Close to half of the states or districts in the U.S. have express bans that keep e-waste out of landfills. This makes it too easy for people to throw their electronics in the trash, even though that’s bad for waste and recycling haulers and the environment. States that ban landfill disposable include:
- Arkansas – Began in January 2010 and doesn’t specifically list what electronics are banned from landfills.
- California – Began in February 2006 and bans electronics and some appliances from landfills.
- Colorado – Began in July 2013 and bans computers, video displays, monitors, TVs, printers, and computer peripherals from landfills.
- Connecticut – Began in January 2009 and bans computers, monitors, TVs, printers, and electronic components from landfills and incinerators.
- Illinois – Began in January 2012 and bans all electronic devices from landfills and incinerators.
- Indiana – The date it began is unclear, but all electronics are banned from landfills and incinerators.
- Maine – Began in July 2006 and bans CRTs and electronics containing mercury from landfills.
- Massachusetts – Began in April 2000 and bans CRTs from landfills and incinerators.
- Minnesota – Began in July 2006 and bans all electronics containing CRTs from landfills.
- New Hampshire – Began in July 2007 and bans TVs and computer monitors from landfills and incinerators.
- New Jersey – Began in July 2011 and bans all electronics, including TVs with a screen larger than four inches, and electronic components from landfills and incinerators.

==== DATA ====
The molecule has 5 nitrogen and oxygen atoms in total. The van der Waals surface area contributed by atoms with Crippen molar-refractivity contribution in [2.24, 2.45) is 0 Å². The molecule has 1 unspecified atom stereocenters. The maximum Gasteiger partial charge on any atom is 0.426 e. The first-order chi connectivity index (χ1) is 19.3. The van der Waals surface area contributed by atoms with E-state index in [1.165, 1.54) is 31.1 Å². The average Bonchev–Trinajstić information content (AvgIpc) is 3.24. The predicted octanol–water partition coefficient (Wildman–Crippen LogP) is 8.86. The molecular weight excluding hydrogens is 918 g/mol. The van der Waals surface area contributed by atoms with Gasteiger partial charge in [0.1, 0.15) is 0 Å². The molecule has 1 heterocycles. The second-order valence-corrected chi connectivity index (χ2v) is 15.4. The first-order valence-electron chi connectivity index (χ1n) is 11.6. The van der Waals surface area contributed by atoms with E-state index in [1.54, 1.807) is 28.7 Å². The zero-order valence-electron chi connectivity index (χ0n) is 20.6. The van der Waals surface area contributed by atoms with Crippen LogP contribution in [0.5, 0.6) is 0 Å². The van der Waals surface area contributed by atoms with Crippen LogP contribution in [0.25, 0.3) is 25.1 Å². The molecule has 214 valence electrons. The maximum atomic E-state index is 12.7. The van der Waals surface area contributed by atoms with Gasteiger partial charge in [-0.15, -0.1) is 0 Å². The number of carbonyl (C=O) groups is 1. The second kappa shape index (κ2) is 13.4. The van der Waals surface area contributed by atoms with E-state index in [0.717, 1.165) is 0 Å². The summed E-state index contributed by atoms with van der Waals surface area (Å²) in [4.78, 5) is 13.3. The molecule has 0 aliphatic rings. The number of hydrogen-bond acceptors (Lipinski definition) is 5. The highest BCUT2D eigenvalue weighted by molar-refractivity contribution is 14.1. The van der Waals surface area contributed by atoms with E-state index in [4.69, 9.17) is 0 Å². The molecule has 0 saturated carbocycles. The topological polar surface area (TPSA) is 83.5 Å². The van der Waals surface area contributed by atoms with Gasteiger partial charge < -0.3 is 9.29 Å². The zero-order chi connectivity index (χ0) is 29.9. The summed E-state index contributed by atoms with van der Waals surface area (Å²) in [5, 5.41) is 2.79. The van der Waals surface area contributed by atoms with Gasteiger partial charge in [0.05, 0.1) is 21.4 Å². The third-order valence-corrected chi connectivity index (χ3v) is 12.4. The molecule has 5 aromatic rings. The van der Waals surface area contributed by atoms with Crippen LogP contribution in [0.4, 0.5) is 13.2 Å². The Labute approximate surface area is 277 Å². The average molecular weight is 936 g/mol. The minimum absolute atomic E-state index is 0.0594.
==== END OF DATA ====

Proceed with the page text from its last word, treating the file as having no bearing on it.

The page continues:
- New York – Began in April 2011 and bans all electronics, minus small appliances, from landfills and incinerators.
- North Carolina – Began in July 2011 and bans computers, monitors, printing devices, and TVs from landfills and incinerators.
- Oregon – Began in 2010 and bans computers, monitors, and TVs from landfills.
- Pennsylvania – Began in 2013 and bans computers, printers, computer peripherals, monitors, TVs, and the components used to build them from landfills.
- Rhode Island – Began in 2009 and bans computers, tablets/notebooks/TVs with a screen larger than nine inches, monitors, and the components used to build them from landfills.
- South Carolina – Began in 2011 and bans computers, monitors, printers, and TVs from landfills.
- Vermont – Began in 2011 and bans all electronic devices (including answering machines, phones, VCRs, stereo systems, and DVD players) and power supply cords from landfills.
- Washington D.C. – Began in 2018 and bans computers, e-readers, monitors, TVs, computer peripherals, VCRs, DVD players, and MP3 players from landfills.